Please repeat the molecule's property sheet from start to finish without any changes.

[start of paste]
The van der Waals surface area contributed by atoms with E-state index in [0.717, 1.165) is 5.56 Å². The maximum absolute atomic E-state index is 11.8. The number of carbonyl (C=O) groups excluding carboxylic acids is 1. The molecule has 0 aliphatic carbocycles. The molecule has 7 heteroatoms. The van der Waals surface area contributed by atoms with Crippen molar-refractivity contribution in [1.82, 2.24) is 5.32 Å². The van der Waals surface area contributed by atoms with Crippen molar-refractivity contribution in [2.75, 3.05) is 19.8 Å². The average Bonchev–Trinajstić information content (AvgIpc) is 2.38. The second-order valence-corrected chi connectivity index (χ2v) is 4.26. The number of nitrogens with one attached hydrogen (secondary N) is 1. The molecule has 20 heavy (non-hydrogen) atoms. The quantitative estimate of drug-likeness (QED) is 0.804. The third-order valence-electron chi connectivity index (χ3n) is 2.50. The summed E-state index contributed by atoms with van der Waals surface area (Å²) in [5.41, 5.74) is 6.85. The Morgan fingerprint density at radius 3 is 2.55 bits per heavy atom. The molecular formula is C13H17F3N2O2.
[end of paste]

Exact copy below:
The van der Waals surface area contributed by atoms with E-state index in [0.717, 1.165) is 5.56 Å². The maximum absolute atomic E-state index is 11.8. The number of carbonyl (C=O) groups excluding carboxylic acids is 1. The molecule has 0 aliphatic carbocycles. The molecule has 7 heteroatoms. The van der Waals surface area contributed by atoms with Crippen molar-refractivity contribution in [1.82, 2.24) is 5.32 Å². The van der Waals surface area contributed by atoms with Crippen molar-refractivity contribution in [2.75, 3.05) is 19.8 Å². The average Bonchev–Trinajstić information content (AvgIpc) is 2.38. The second-order valence-corrected chi connectivity index (χ2v) is 4.26. The number of nitrogens with one attached hydrogen (secondary N) is 1. The molecule has 20 heavy (non-hydrogen) atoms. The quantitative estimate of drug-likeness (QED) is 0.804. The third-order valence-electron chi connectivity index (χ3n) is 2.50. The summed E-state index contributed by atoms with van der Waals surface area (Å²) in [5.41, 5.74) is 6.85. The Morgan fingerprint density at radius 3 is 2.55 bits per heavy atom. The molecular formula is C13H17F3N2O2.